According to the National Coalition Against Domestic Violence, domestic violence includes any
willful intimidation, physical assault, battery, sexual assault, and/or other abusive behavior as part of a systematic pattern of power and control perpetrated by one intimate partner against another. It includes physical violence, sexual violence, psychological violence, and emotional abuse. The frequency and severity of domestic violence can vary dramatically; however, the one constant component of domestic violence is one partner’s consistent efforts to maintain power and control over the other.
Domestic violence is an epidemic affecting individuals in every community, regardless of age, economic status, sexual orientation, gender, race, religion, or nationality. It is often accompanied by emotionally abusive and controlling behavior that is only a fraction of a systematic pattern of dominance and control. Domestic violence can result in physical injury, psychological trauma, and in severe cases, even death. The devastating physical, emotional, and psychological consequences of domestic violence can cross generations and last a lifetime.
In response to domestic violence, one letter to the editor of The New York Times asks: “Do we endorse this cruelty in silence? Or do we stand together to protect the most vulnerable among us?”
Artist Cat Del Buono is standing up and outwardly doing something about this. In one such project, Voices, funded by a grant from Baang + Burne Contemporary, Del Buono spent two years
interviewing domestic violence survivors at shelters in Miami, Hartford, New York, Chicago, Los Angeles, Portland, South Carolina, and Washington, D.C. After filming only their mouths to keep the women anonymous, Del Buono created an installation of 20 small monitors with the lips of the survivors speaking of their personal experience. When viewers walk into the exhibit, the multiple voices create a symphony of unrecognizable words. Only when you approach an individual monitor do you hear their personal and traumatic stories and how they have gotten out of their situations. The necessity of this movement on the part of viewers acts as a metaphor: only when one gets close do they learn of the individual’s traumatic experiences. As a society, we must not allow the epidemic of domestic violence and those who are affected by it to remain an invisible, inaudible crowd of statistics.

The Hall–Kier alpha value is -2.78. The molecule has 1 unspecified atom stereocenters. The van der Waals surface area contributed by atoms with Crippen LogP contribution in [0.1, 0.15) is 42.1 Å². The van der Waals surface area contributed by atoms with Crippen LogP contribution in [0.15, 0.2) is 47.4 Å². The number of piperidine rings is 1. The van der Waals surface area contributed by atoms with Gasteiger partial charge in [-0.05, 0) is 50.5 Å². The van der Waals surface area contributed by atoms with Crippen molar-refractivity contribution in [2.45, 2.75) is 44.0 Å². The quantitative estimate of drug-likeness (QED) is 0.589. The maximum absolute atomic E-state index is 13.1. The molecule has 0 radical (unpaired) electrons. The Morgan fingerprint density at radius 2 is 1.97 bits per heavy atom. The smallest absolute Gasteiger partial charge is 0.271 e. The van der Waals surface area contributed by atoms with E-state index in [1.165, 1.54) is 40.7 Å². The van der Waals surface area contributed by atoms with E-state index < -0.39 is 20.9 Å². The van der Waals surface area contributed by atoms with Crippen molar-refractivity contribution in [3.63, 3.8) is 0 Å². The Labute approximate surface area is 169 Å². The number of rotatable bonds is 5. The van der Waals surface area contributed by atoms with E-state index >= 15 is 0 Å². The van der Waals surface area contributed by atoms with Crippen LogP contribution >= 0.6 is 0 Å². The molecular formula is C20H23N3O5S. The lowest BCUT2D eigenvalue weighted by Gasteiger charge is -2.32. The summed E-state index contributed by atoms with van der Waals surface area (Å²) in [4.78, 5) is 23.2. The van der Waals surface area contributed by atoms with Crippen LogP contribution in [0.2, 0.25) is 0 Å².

Here is a sample of one of the video installations
Voices has travelled across the United States, and was recently exhibited at Blue Sky Gallery, Bronx Museum, Winthrop University, Art Palm Beach, and Museum of Contemporary Art in Miami where it was accompanied by a panel discussion open to the public. Local NPR radio host Bonnie Berman moderated the panel consisting of domestic abuse survivor, a local advocate, teen violence advocate, the museum’s director of international programs, and Del Buono.
Del Buono received a BA from Boston College, an MFA from the School of Visual Arts, and attended the graduate film program at NYU Tisch School of the Arts. Trained as a photographer and filmmaker, Del Buono creates video installations and public happenings. She incorporates performance, interactive video, and humor as ways to engage and impact her viewers.